Many people who have had to have their elderly relatives admitted to a hospital intensive care unit have little or no knowledge of how that environment’s impact can affect the patient. Even some medical staff are poorly trained in this aspect of care and begin to exhibit their ageist bias when they talk about the “dementia” or psychosis now manifesting itself. You see, if you’re over a certain age and your treating healthcare workers unconsciously subscribe to the notion that with age comes dementia, your goose is cooked.
Mightily trying to stave off the decline that they see, they may begin to administer drugs which are not suited to geriatric patients in the belief that it’s not dementia but a psychotic process that is only now making itself known. Time for a reality check, guys.
Are any of you familiar with the experiments that were done in the 50s where people were put into isolation water tanks with masks for breathing? The exact purpose of this work escapes me for the moment, but I do recall reading an entire book on it. Striped of their clothing, tethered to a breathing hose and mask, they floated freely in warm water in a completely black space. With time, some of the subjects began to experience incredible auditory, visual and even tactile hallucinations in the absence of all sound, vision or touch. One of them even thought someone was trying to pull at his leg to drown him.
If you’d care to see what an experiment like this might be like, get a copy of the Dirk Bogarde film “The Mind Benders
” (1963) and you’ll have a pretty good idea. Interestingly enough, after these experiments in sensory deprivation were concluded, someone got the bright idea that this might be marketable. Then came the era of the water isolation tank to help you ease your stress away while floating in warm water. The thing looked like a coffin and I can’t imagine relaxing in one.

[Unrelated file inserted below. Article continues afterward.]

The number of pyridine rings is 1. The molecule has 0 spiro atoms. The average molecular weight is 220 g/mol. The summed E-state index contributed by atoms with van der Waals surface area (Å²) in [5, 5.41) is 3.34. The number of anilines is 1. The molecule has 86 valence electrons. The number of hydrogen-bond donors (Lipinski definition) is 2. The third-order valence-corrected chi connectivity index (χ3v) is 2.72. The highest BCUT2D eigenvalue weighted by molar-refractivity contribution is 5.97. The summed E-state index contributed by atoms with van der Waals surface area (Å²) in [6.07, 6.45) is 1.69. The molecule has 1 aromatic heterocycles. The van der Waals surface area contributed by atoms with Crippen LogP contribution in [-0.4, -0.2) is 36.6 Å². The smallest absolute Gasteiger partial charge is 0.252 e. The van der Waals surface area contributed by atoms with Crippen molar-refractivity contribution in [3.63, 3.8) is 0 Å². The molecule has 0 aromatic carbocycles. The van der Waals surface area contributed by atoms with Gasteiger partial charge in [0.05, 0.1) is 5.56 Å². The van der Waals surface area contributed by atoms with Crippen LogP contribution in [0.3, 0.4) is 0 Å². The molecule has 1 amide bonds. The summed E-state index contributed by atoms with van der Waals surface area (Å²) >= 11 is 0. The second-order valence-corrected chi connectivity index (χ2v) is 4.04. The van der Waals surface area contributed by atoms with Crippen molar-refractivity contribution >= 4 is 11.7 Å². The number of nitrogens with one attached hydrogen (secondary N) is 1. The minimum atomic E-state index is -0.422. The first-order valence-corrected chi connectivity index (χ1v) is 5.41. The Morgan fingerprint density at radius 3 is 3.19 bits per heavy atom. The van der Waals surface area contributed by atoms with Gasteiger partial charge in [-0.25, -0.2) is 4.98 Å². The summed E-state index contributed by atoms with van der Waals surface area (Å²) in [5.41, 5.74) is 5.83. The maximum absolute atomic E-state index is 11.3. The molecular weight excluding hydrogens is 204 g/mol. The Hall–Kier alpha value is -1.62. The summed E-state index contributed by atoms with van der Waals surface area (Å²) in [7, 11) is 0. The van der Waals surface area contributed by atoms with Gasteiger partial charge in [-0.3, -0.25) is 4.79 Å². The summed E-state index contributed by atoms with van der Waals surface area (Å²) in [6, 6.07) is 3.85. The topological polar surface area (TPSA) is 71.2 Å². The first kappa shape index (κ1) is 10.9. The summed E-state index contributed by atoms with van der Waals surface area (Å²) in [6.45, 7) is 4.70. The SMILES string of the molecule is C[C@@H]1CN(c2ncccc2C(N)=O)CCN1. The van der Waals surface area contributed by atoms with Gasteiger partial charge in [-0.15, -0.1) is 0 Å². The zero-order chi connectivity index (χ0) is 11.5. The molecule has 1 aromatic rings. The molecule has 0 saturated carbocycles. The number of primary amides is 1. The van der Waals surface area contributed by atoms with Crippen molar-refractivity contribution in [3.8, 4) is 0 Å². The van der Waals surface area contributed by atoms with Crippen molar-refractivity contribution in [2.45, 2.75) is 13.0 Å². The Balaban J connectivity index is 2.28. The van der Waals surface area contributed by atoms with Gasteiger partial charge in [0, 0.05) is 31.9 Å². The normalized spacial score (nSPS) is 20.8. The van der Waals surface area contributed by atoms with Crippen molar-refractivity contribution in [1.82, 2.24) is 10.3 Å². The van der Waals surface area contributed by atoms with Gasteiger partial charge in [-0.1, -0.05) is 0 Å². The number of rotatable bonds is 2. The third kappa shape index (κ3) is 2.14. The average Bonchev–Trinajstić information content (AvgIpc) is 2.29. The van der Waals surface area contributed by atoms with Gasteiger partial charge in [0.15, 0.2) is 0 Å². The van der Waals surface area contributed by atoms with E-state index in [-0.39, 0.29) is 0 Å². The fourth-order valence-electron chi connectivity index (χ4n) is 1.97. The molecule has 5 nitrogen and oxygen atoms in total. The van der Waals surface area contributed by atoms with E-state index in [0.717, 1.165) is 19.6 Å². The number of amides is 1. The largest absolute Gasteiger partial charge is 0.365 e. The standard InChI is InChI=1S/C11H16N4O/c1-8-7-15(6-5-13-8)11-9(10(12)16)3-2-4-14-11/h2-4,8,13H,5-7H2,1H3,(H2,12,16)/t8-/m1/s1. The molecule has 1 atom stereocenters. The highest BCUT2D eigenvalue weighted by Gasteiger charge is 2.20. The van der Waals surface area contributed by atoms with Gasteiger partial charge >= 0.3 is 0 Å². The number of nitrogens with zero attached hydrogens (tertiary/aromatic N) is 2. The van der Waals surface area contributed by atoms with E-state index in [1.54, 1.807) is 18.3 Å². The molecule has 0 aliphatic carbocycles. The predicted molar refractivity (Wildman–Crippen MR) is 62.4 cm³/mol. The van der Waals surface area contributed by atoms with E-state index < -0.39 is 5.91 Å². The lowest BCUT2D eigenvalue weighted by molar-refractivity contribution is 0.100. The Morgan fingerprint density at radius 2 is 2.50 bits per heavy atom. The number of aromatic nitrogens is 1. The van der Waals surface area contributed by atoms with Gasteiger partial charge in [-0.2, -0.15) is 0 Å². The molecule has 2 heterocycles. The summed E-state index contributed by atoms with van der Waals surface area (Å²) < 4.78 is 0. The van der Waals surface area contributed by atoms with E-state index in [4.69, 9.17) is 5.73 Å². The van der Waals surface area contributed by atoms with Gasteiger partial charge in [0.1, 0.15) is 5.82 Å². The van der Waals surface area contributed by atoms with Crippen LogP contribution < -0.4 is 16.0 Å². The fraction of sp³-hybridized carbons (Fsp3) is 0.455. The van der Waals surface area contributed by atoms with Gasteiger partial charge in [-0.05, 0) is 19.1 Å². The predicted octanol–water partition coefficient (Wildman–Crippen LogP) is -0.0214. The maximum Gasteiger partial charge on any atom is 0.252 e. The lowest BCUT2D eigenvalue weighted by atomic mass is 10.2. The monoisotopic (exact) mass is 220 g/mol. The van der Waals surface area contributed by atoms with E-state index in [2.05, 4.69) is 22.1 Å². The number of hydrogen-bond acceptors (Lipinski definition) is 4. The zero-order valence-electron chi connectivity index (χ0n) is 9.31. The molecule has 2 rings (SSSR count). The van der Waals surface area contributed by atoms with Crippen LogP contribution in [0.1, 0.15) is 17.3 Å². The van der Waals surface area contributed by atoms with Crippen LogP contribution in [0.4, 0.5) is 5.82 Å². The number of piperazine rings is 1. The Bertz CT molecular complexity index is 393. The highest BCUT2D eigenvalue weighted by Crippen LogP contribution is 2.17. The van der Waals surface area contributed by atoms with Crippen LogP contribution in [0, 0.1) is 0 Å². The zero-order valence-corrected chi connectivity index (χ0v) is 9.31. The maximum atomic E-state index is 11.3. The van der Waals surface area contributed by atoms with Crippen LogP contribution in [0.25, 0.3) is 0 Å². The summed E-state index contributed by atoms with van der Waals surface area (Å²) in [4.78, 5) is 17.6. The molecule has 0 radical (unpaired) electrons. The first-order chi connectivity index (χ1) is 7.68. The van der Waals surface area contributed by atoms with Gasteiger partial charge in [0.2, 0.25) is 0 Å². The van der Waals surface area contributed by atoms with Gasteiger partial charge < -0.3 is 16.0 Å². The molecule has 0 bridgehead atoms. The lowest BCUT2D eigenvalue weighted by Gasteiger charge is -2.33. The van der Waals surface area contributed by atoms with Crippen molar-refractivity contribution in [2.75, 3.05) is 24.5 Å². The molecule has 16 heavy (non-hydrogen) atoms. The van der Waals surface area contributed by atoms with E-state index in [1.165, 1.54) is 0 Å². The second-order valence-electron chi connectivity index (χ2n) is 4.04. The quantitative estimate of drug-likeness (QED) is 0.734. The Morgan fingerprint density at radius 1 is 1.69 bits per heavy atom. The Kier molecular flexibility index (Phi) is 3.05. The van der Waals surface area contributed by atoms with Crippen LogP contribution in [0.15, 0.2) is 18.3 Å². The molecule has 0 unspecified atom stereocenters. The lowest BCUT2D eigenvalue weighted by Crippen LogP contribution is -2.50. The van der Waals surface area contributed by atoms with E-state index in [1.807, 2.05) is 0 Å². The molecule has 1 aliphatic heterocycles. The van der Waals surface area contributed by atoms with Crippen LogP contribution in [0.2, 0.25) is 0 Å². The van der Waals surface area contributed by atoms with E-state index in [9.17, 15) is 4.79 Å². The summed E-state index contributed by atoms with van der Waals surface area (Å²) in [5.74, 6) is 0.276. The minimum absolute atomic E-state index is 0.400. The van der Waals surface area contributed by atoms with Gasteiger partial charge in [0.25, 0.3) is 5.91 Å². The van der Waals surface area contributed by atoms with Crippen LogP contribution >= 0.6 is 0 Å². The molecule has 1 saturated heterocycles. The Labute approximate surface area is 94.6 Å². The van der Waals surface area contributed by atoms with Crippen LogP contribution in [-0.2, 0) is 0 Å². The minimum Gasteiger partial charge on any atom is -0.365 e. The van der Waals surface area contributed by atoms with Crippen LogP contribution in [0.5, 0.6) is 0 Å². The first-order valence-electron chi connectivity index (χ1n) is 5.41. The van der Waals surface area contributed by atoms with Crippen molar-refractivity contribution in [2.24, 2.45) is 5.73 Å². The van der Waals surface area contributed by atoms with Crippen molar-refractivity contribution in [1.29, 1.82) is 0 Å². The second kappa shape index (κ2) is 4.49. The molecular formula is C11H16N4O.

Now put yourself into a hospital environment, perhaps in an intensive care unit. What do you know about them? For one thing, the lights never go off and the sounds never stop. Hour after hour, there is clanging, talking, yelling, carts crashing around and perhaps screams of patients. Ever think what it would be like not to be able to sleep or have some rest from this massive stimulation? Well, it has earned itself a name; Intensive Care Psychosis. Want to read more about it? Here’s a link to it:http://www.ncbi.nlm.nih.gov/pmc/articles/PMC2154033/
But it’s not only in the intensive care units (ICUs) that this subtle form of cognitive impairment has an opportunity to stretch its wings. Look in any hospital room and tell me what is missing. Can’t see anything? Sure, there’s a TV (or maybe not), a phone, all the tidy little bits of furniture patients need, but there’s one thing missing. How about a calendar and how about marking off the days so that the patient knows what day it actually is? No, you probably won’t find one. The simple isolation of any hospital room can produce a disconnect with reality and, in the elderly, it’s misperceived as pathology.
The effects of this isolation, medications, anxiety and sleeplessness, too, can add up to a misperception of “the patient is in denial” when they can’t remember why they’re there or what their diagnosis is. Please, give me a break here. Take heavy-duty meds, mix carefully with the aforementioned and what do you get? Disorientation and memory impairment.
Your task now, should you choose to accept it, is to be the vigilant one who will retain this information and use it wisely in the service of those you love who are hospitalized.